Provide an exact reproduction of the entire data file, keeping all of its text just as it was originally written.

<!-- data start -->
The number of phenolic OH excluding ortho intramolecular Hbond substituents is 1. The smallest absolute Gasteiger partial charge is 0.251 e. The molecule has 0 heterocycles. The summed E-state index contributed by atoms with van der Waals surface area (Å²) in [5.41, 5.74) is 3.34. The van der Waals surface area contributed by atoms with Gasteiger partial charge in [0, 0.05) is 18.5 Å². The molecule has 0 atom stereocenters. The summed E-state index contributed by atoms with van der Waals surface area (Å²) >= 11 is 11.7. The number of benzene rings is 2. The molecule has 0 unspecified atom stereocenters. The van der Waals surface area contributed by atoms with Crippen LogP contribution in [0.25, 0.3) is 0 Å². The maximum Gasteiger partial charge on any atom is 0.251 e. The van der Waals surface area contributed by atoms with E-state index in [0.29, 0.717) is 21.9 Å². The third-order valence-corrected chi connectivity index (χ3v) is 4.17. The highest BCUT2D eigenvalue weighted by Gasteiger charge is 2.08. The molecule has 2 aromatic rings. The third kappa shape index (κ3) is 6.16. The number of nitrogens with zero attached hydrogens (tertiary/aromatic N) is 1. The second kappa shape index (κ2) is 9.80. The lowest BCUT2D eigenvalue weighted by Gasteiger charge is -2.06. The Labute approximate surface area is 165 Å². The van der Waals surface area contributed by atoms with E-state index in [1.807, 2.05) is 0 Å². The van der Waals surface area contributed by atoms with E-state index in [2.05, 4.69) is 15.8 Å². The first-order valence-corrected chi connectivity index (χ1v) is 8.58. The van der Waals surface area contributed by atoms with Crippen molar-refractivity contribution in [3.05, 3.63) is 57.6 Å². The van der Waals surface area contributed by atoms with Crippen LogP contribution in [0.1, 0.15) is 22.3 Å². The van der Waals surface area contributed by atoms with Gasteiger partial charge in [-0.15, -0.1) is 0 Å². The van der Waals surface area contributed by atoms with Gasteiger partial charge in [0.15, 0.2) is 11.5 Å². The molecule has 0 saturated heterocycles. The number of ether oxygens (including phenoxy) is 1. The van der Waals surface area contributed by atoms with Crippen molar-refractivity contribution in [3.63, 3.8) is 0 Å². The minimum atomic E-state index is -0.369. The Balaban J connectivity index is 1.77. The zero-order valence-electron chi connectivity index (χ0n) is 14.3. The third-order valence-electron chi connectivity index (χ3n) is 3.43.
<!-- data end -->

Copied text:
The number of phenolic OH excluding ortho intramolecular Hbond substituents is 1. The smallest absolute Gasteiger partial charge is 0.251 e. The molecule has 0 heterocycles. The summed E-state index contributed by atoms with van der Waals surface area (Å²) in [5.41, 5.74) is 3.34. The van der Waals surface area contributed by atoms with Gasteiger partial charge in [0, 0.05) is 18.5 Å². The molecule has 0 atom stereocenters. The summed E-state index contributed by atoms with van der Waals surface area (Å²) >= 11 is 11.7. The number of benzene rings is 2. The molecule has 0 unspecified atom stereocenters. The van der Waals surface area contributed by atoms with Crippen LogP contribution in [0.25, 0.3) is 0 Å². The maximum Gasteiger partial charge on any atom is 0.251 e. The van der Waals surface area contributed by atoms with E-state index in [0.29, 0.717) is 21.9 Å². The third-order valence-corrected chi connectivity index (χ3v) is 4.17. The highest BCUT2D eigenvalue weighted by Gasteiger charge is 2.08. The molecule has 2 aromatic rings. The third kappa shape index (κ3) is 6.16. The number of nitrogens with zero attached hydrogens (tertiary/aromatic N) is 1. The second kappa shape index (κ2) is 9.80. The lowest BCUT2D eigenvalue weighted by Gasteiger charge is -2.06. The Labute approximate surface area is 165 Å². The van der Waals surface area contributed by atoms with E-state index in [1.807, 2.05) is 0 Å². The van der Waals surface area contributed by atoms with E-state index in [2.05, 4.69) is 15.8 Å². The first-order valence-corrected chi connectivity index (χ1v) is 8.58. The van der Waals surface area contributed by atoms with Crippen molar-refractivity contribution in [3.05, 3.63) is 57.6 Å². The van der Waals surface area contributed by atoms with Crippen LogP contribution in [0.1, 0.15) is 22.3 Å². The van der Waals surface area contributed by atoms with Gasteiger partial charge in [-0.15, -0.1) is 0 Å². The van der Waals surface area contributed by atoms with Gasteiger partial charge in [0.15, 0.2) is 11.5 Å². The molecule has 0 saturated heterocycles. The number of ether oxygens (including phenoxy) is 1. The van der Waals surface area contributed by atoms with Crippen molar-refractivity contribution in [3.63, 3.8) is 0 Å². The minimum atomic E-state index is -0.369. The Balaban J connectivity index is 1.77. The zero-order valence-electron chi connectivity index (χ0n) is 14.3. The third-order valence-electron chi connectivity index (χ3n) is 3.43.